But most attention would be on the Democratic field in the June 2016 primary. Top candidates include Lt. Gov. Gavin Newsom, Attorney General Kamala Harris and Treasurer John Chiang, a rising star the last eight years for his open-government reforms as state controller.

A new Democrat in Boxer’s seat won’t so much be less liberal, as a different kind of liberal because of a change in generations.

Currently, the three top elected posts in the state are held by Democrats who came of political age way back in the 1960s: Brown, 78; Boxer, 74; and Feinstein, 81. Like Boxer, Feinstein lives in wealthy Marin County, something unlikely to be repeated by a new senator.

Boxer’s retirement is the beginning of the changing of the guard in state politics.

This post originally appeared on CalWatchdog.com

Possible Successors to California Sen. Barbara Boxer

The Sacramento Bee details a relatively long list of potential candidates to replace Sen. Barbara Boxer, who will retire when her term ends in 2016. The list includes such names as Lt. Gov. Gavin Newsom, Attorney General Kamala Harris and former Los Angeles Mayor Antonio Villaraigosa:

California Sen. Barbara Boxer’s announcement today not to seek a fifth term has unleashed a long-expected wave of speculation about who will challenge for the seat.

Democrats have a supremely deep bench of possible successors, along with some dark horses. The 2016 race also will be a test for whether Republicans can regain a Senate seat in the Golden State, which has eluded them since 1992.

Here’s a quick look at some of the possibilities. …

 

Carly Fiorina, the deadbeat presidential candidate

Carly Fiorina is gearing up to run for president. National Journal reports she already has begun hiring staff.

Fiorina has run for office only once, as the Republican challenger to Sen. Barbara Boxer of California in 2010 – and she lost. Still, the former Hewlett-Packard CEO won prime attention by running and losing. She’s on “Meet the Press” all the time. She’s still rich and still good-looking. (In 2010, Fiorina and husband Frank claimed a combined net worth of $30 million to $120 million.) Insiders think she’s probably running for vice president; if Hillary Clinton is the Dems’ nominee, the GOP nominee likely will be looking for a female running mate. Or maybe “she’s running for enhanced fame, image and possibly the Cabinet,” opined GOP consultant Kevin Spillane. “There’s really no downside with her running.”

So maybe it isn’t totally crazy that Fiorina is running for president, even if she’s never won an election. But it is totally crazy that Fiorina is running for the White House when, according to federal election reports, her 2010 campaign still owes $486,418 to creditors. Who wants a deadbeat for president?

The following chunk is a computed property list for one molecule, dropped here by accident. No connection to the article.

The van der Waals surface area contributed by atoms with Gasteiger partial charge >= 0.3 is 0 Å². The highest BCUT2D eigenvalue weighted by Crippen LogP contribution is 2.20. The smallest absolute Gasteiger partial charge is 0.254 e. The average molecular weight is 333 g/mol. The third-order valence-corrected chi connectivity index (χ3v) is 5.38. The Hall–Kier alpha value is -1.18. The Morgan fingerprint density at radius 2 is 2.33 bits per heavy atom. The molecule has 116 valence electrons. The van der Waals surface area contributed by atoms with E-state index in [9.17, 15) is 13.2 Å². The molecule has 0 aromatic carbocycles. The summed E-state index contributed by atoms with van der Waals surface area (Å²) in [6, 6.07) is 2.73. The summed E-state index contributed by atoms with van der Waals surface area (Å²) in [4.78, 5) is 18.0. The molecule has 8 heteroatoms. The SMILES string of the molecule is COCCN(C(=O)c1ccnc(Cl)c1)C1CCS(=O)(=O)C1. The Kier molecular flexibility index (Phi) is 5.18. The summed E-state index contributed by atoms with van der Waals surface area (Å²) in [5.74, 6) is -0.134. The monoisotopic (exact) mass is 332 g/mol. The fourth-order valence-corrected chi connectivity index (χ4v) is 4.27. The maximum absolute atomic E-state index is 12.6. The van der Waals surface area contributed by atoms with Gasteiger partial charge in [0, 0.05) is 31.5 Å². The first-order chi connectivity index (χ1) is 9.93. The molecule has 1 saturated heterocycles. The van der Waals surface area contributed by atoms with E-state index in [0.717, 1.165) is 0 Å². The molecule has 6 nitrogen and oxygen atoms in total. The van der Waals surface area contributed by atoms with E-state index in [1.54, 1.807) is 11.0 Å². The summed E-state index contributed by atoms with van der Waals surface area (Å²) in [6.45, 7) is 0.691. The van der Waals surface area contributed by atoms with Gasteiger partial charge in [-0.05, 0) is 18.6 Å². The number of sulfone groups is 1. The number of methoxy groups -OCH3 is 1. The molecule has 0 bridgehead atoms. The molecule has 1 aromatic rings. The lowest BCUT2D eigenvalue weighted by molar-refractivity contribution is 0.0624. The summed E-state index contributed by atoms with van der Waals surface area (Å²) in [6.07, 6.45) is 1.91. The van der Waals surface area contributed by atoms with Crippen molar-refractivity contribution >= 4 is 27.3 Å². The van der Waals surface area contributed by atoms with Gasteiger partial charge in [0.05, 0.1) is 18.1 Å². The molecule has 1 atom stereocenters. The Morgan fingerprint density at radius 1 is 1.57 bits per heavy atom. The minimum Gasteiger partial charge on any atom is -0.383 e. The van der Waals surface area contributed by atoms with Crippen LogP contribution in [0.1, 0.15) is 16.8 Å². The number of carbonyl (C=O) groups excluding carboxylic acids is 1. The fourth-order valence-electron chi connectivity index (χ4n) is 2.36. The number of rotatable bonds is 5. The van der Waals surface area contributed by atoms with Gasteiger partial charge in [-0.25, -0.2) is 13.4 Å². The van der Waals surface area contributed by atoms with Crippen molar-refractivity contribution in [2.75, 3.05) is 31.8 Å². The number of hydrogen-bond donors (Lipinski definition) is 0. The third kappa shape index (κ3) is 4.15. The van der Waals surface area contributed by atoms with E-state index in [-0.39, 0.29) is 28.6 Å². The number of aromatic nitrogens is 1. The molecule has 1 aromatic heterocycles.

Like the evil George Wickham in “Pride and Prejudice,” Fiorina skipped California owing buckets of cash to her onetime pals. She owes $60,000 to former campaign manager Marty Wilson, who now works for the California Chamber of Commerce, and another $20,000 to his former communications firm. She shorted campaign counsel Ben Ginsberg, formerly of Patton Boggs, to the tune of $44,000. She owes $3,750 to a former press secretary, $5,000 to another communications aide and $7,500 to her erstwhile political director. She stiffed political consultant Joe Shumate, who died in 2010, to the tune of $30,000. (Yes, she stiffed a stiff – even though she lauded Shumate as a “trusted adviser and friend” upon his death.)

Shumate put “his heart and soul into this campaign, and I would hope that Carly Fiorina would pay his widow the money that was owed him at the time of his death,” fellow creditor and GOP strategist John Allan Peschong told me.

When HP fired Fiorina, she walked away with a $21 million golden handshake. But when Fiorina lost the Senate race, some of her employees didn’t get a handshake. They got a finger.

In Fiorina’s defense, Wilson offered that it’s hard to raise money when so many Republicans already gave her the maximum donation. “The only effective way she could discharge that debt would be for her to write a personal check,” Wilson added. Then again, she can afford it.

I tried to reach Fiorina through a contact person, who said she had to go through another contact person, and I never heard back from anyone. Thus, I never got an explanation as to why, according to her campaign report, Fiorina paid back to herself $1 million of the $6.8 million she had lent her campaign on the day before the election. (After the election, win or lose, a candidate cannot get back most loan money.) If Fiorina had not repaid herself that $1 mil, her campaign coffers would have had enough money to discharge all of the campaign’s debts.

Maybe Fiorina felt that her consultants had let her down. Maybe Fiorina wishes that she hadn’t spent $2 million on ads after the RealClearPolitics poll average showed her a point behind Boxer in October. (In November, she lost by 10 points.) Maybe Fiorina blames the people below her for depriving her of a victory she believes should have been hers. That’s the best explanation I can muster for a well-heeled candidate’s failure to settle campaign accounts – and it doesn’t mitigate the offense.

“There was an expectation that she wasn’t going to run for office (again), so there wasn’t much we could do about it,” Wilson told me. He says he suggested to Fiorina that she pay creditors something “like 40 cents on the dollar.” Again, no word from Fiorina, but her failure to settle with her creditors these four years speaks volumes.